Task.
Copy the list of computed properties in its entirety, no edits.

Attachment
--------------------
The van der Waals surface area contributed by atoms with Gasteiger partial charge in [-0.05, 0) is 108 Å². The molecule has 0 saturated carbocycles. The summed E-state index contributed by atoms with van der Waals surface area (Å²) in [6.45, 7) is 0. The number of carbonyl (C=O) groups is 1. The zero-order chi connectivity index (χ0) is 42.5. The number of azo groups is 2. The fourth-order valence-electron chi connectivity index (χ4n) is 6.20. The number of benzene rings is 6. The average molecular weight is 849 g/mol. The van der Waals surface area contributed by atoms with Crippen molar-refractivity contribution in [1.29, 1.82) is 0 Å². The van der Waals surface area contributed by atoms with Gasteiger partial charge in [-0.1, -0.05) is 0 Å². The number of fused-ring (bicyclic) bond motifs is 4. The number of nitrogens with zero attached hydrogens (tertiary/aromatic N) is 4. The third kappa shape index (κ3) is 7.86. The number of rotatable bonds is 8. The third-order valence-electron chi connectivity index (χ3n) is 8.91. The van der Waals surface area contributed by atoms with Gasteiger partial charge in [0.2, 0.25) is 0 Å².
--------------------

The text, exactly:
The van der Waals surface area contributed by atoms with Gasteiger partial charge in [-0.05, 0) is 108 Å². The molecule has 0 saturated carbocycles. The summed E-state index contributed by atoms with van der Waals surface area (Å²) in [6.45, 7) is 0. The number of carbonyl (C=O) groups is 1. The zero-order chi connectivity index (χ0) is 42.5. The number of azo groups is 2. The fourth-order valence-electron chi connectivity index (χ4n) is 6.20. The number of benzene rings is 6. The average molecular weight is 849 g/mol. The van der Waals surface area contributed by atoms with Crippen molar-refractivity contribution in [1.29, 1.82) is 0 Å². The van der Waals surface area contributed by atoms with Gasteiger partial charge in [-0.1, -0.05) is 0 Å². The number of fused-ring (bicyclic) bond motifs is 4. The number of nitrogens with zero attached hydrogens (tertiary/aromatic N) is 4. The third kappa shape index (κ3) is 7.86. The number of rotatable bonds is 8. The third-order valence-electron chi connectivity index (χ3n) is 8.91. The van der Waals surface area contributed by atoms with Gasteiger partial charge in [0.2, 0.25) is 0 Å².